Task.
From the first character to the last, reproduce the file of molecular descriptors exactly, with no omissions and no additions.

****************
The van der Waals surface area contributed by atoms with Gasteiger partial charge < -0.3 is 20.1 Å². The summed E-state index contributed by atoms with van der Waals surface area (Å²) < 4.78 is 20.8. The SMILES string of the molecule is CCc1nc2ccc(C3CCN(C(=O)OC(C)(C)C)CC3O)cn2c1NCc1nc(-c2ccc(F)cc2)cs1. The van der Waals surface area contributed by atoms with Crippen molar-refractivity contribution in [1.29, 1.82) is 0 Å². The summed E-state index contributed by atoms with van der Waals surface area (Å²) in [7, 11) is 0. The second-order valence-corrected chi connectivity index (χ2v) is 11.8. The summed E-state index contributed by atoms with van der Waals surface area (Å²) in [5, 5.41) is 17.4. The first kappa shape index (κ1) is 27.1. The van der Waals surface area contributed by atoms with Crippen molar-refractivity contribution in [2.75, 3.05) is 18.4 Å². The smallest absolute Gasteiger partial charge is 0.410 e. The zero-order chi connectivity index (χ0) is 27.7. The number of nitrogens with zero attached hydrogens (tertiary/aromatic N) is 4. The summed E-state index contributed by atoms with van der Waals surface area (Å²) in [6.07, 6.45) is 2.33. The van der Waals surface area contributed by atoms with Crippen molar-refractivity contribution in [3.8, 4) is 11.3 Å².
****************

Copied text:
The van der Waals surface area contributed by atoms with Gasteiger partial charge < -0.3 is 20.1 Å². The summed E-state index contributed by atoms with van der Waals surface area (Å²) < 4.78 is 20.8. The SMILES string of the molecule is CCc1nc2ccc(C3CCN(C(=O)OC(C)(C)C)CC3O)cn2c1NCc1nc(-c2ccc(F)cc2)cs1. The van der Waals surface area contributed by atoms with Crippen molar-refractivity contribution in [1.29, 1.82) is 0 Å². The summed E-state index contributed by atoms with van der Waals surface area (Å²) in [7, 11) is 0. The second-order valence-corrected chi connectivity index (χ2v) is 11.8. The summed E-state index contributed by atoms with van der Waals surface area (Å²) in [5, 5.41) is 17.4. The first kappa shape index (κ1) is 27.1. The van der Waals surface area contributed by atoms with Crippen molar-refractivity contribution in [2.75, 3.05) is 18.4 Å². The smallest absolute Gasteiger partial charge is 0.410 e. The zero-order chi connectivity index (χ0) is 27.7. The number of nitrogens with zero attached hydrogens (tertiary/aromatic N) is 4. The summed E-state index contributed by atoms with van der Waals surface area (Å²) in [6.07, 6.45) is 2.33. The van der Waals surface area contributed by atoms with Crippen molar-refractivity contribution in [3.8, 4) is 11.3 Å².